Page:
Allergy/Asthma Information Association

From 0 to 5 km

by Nick Pothier, Picton, ON

Have you ever said something without thinking it through? If so, I have a story for you!

It all started in my mom’s van, last winter while we were driving home from a hard power skating session. My mom was mad at me and I had no idea what I had done this time. I was half listening... until I heard her say that, while she was in the dressing room tying my brother’s skates, she had overheard what I said to some of the kids. “Oh, no” I thought, and the color drained from my face. When I got home, she gave me a punishment. The punishment was that I had to try out for the bantam rep hockey team next season. This was bad for me because I’m small for my age and there is checking. The thought of this was terrifying!

Months later my mom dragged me out to the local waterfront festival. I had to baby sit my sister while my mom ran the 8km race. She is an avid runner, running many races and has done the Prince Edward County Marathon for the past 3 years. My mom forced me to do the 1 km kids race because my little sister wanted to do it and needed somebody to run with. I did it without being short of breath. I did a mixture of running and walking to keep my breathing easy. I was very slow but I finished. As I watched my mom finish her race, some kids were running in the 4 km race. I was very impressed that they completed the race. Those kids were running extremely hard. When they crossed the finish line, they looked awfully tired.

Ever since I was little, my asthma has been keeping me back from playing sports. Even in hockey, I had a hard time breathing while I was skating, which was very frustrating. In fact, my worst mark in school was gym because I couldn’t keep up with my classmates. But, for the past few years my asthma has been controlled with my maintainer and I rarely need to use my ventolin. That’s likely why I could run the 1km race without being short of breath.

I enjoy playing hockey in our local house league. My brother, who is not asthmatic, made the rep. team last year. He got to do all sorts of neat trips and hung around with the cool rep. kids. He also ran with my mom at the AAIA run last spring. I was content not running. I volunteered instead. I liked being with other kids that have the same health issues as me. I really enjoyed my day.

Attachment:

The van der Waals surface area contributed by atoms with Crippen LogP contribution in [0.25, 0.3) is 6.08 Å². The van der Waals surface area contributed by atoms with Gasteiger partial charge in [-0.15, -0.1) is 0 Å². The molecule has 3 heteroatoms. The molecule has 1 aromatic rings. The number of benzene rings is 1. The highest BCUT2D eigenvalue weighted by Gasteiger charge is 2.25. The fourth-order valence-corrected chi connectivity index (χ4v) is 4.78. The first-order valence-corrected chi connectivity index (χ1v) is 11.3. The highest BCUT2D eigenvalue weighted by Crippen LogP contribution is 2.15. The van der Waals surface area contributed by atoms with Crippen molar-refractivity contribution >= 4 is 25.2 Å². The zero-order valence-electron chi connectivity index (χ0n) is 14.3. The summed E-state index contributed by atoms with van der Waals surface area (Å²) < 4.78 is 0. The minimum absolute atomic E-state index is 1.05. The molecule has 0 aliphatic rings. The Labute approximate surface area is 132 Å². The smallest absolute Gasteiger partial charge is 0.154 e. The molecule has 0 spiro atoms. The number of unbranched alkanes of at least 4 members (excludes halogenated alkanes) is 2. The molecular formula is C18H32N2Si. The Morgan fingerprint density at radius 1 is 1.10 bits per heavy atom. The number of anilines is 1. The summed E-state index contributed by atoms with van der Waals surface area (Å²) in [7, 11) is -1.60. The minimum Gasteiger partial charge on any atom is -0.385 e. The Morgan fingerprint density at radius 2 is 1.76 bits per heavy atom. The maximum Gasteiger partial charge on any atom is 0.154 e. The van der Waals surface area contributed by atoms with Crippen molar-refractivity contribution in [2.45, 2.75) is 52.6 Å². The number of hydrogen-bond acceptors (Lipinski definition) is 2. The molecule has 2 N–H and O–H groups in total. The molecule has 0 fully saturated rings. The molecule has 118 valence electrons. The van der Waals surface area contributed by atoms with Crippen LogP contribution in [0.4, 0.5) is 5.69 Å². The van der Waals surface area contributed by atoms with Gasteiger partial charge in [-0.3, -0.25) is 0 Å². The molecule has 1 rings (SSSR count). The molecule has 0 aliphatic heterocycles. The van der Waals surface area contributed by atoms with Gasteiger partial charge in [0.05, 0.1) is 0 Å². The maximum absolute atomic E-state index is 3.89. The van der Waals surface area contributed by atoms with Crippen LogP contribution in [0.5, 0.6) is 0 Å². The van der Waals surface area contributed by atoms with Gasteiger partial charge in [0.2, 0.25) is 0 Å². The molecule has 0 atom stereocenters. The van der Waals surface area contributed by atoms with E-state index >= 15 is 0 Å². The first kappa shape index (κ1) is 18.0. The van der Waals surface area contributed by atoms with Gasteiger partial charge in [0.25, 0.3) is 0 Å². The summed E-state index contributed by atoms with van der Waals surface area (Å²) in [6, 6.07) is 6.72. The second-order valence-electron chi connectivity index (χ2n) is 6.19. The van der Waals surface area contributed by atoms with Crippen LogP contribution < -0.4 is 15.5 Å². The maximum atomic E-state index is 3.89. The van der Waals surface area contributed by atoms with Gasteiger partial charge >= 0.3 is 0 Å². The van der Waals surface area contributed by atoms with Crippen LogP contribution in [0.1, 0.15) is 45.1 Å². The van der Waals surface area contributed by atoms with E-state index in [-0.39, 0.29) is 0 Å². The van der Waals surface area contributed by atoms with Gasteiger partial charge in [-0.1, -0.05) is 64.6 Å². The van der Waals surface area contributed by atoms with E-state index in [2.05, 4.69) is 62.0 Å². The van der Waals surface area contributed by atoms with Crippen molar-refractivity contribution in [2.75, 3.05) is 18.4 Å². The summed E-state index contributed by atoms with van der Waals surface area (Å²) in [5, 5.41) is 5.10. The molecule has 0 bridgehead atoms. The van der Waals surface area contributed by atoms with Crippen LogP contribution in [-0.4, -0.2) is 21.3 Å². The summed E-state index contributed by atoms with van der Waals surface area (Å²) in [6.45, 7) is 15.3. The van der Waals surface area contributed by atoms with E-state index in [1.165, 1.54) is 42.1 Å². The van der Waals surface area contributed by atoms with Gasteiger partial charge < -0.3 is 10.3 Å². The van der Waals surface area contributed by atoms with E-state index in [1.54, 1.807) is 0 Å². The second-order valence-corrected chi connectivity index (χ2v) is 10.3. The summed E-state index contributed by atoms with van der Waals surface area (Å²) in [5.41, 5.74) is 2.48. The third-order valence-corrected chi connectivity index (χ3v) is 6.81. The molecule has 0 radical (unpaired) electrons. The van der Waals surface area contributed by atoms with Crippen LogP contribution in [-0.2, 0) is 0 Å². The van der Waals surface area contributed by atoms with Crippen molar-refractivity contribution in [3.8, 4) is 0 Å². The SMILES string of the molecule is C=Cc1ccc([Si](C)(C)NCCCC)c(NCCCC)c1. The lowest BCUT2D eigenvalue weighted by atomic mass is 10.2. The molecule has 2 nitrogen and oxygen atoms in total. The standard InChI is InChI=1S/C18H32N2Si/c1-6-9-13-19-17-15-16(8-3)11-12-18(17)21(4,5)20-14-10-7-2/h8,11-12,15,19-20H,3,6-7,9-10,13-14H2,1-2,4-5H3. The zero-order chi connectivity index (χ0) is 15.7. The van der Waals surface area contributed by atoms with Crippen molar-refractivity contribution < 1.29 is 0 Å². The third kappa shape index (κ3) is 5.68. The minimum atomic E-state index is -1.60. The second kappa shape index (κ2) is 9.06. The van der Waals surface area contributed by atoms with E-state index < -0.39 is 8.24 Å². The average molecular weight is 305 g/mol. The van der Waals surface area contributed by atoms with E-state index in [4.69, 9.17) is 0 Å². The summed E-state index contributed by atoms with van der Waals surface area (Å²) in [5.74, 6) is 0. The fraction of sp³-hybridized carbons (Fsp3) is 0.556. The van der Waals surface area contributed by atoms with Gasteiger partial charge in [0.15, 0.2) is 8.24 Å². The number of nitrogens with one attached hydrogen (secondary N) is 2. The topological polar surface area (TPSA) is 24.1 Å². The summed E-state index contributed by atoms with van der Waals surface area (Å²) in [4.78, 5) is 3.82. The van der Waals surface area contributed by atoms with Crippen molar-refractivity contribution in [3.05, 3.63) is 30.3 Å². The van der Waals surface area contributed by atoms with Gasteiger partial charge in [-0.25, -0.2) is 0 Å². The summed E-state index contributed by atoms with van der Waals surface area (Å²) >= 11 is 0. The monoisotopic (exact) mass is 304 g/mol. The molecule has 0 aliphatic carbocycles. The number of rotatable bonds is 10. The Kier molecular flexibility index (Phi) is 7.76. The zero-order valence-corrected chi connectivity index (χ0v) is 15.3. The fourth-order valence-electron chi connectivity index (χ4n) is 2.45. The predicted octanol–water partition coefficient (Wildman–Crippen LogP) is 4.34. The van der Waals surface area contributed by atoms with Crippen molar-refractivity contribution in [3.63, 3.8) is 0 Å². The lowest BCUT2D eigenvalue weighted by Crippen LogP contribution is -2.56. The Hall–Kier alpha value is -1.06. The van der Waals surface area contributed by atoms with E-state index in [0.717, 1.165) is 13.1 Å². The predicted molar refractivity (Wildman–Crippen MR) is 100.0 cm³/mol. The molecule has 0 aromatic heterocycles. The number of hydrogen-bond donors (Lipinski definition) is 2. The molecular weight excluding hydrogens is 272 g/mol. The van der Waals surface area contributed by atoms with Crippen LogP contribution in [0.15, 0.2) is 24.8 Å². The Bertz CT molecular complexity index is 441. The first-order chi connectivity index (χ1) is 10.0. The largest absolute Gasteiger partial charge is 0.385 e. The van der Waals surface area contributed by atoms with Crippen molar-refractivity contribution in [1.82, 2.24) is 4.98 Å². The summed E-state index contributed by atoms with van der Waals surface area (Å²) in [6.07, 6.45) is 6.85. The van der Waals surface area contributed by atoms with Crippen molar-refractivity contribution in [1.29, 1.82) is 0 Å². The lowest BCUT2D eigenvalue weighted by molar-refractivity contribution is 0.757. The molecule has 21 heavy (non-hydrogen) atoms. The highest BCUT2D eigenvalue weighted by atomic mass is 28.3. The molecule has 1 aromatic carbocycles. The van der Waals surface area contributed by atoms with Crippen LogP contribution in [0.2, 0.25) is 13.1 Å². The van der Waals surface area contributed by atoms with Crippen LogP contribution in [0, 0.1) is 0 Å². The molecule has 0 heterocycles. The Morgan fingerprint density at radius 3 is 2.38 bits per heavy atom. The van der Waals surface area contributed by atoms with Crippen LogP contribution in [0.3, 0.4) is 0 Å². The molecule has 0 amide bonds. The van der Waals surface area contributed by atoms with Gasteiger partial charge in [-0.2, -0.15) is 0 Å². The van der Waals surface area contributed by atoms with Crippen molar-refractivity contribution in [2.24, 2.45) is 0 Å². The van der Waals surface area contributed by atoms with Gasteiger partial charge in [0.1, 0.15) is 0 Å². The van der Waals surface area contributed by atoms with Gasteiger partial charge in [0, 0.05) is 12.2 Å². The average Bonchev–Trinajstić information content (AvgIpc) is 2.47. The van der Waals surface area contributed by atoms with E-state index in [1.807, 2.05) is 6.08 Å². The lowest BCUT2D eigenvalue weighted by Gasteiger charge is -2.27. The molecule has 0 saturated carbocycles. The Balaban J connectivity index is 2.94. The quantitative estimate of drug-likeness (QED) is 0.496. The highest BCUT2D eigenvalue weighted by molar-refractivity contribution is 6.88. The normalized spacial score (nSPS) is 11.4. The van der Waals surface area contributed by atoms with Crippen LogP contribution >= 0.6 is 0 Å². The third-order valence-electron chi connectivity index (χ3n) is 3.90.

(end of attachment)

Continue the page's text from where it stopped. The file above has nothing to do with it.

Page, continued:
Two weeks before the bantam rep tryouts last fall, my mom was nice enough to give me an option: Try out for rep hockey or run the 5km run at Sandbanks. Both options were brutal because I didn’t want to do either. I chose running because I was terrified of getting hurt in the tryouts. I had no idea how hard the training would be. However, since I was able to run the 1km distance at the waterfront festival without being short of breath, I felt there was hope.

My mom agreed to train me, but she thought I was just going to quit. My first day of training was very hard because of my asthma. I didn’t think I could do it. My mom didn’t even run with me because I was so slow, but I kept doing it. I decided to run very slow to prevent my asthma from flaring up. (I ran for 5 min very slow, then I walked for 1 min, I did it 3 times and it nearly killed me.)

After a couple of weeks, the training got a lot easier. I was going further and faster. My mom started to run with me and she was treating me like an equal runner. I was beginning to know her better because I was talking to her on the runs and she was starting to know me better too. My punishment (which I feared all summer) was actually fun and enjoyable. I was surprised that with proper training I could run long distances.

Then the Sandbanks race finally came. I was one of the few kids there. I ran the whole race without being short of breath and I finished in 29:47 min! I got 11th place in my age group! I was very proud of myself! My mom was extremely proud because I finished the race. My whole family was supportive just like the time when my brother made rep.

I felt so good after that race that a couple of weeks later, I did the Brighton Applefest 5km race with my mom. Mom and I ran the whole race together and we both had fun. I got third place in my age category and my mom got third place in her category too! As I was receiving my award and hearing the applause, I felt like I belonged in the running community. Asthma was no longer an excuse to keep me from being active.

My training has certainly helped my asthma but it hasn’t removed it. I feel good about being in shape and sports now seem easier. In fact last term I got an “A” in gym. Training is a lot of hard work, but it has been worth it.

Realizing that I can do well in athletics even with asthma is opening new doors for me. I am also having a great year in hockey.

I plan to do the AAIA 5km fun run this spring as well as cross country and track in my school. I am in grade 8 and this will be the first time that I have tried out for a school team.

I guess I was punished in the first place for lying about my hockey skills to the other kids in the arena. I told them I could have easily made the rep team too. I had not wanted to tryout but I thought I could have made the team anyway. My mom must have overheard. My mom mentioned that rep tryouts are very tough and “one shouldn’t lie about how good one is” unless one commits to doing it.

Many lessons have come out of this. For example I will think before I say things and it doesn’t matter who you are, you can always get in shape! I now know I can follow through on a commitment, even with asthma.

See you in Whitby at the AAIA Fun Run!

from Allergy & Asthma News, Issue 1 2007

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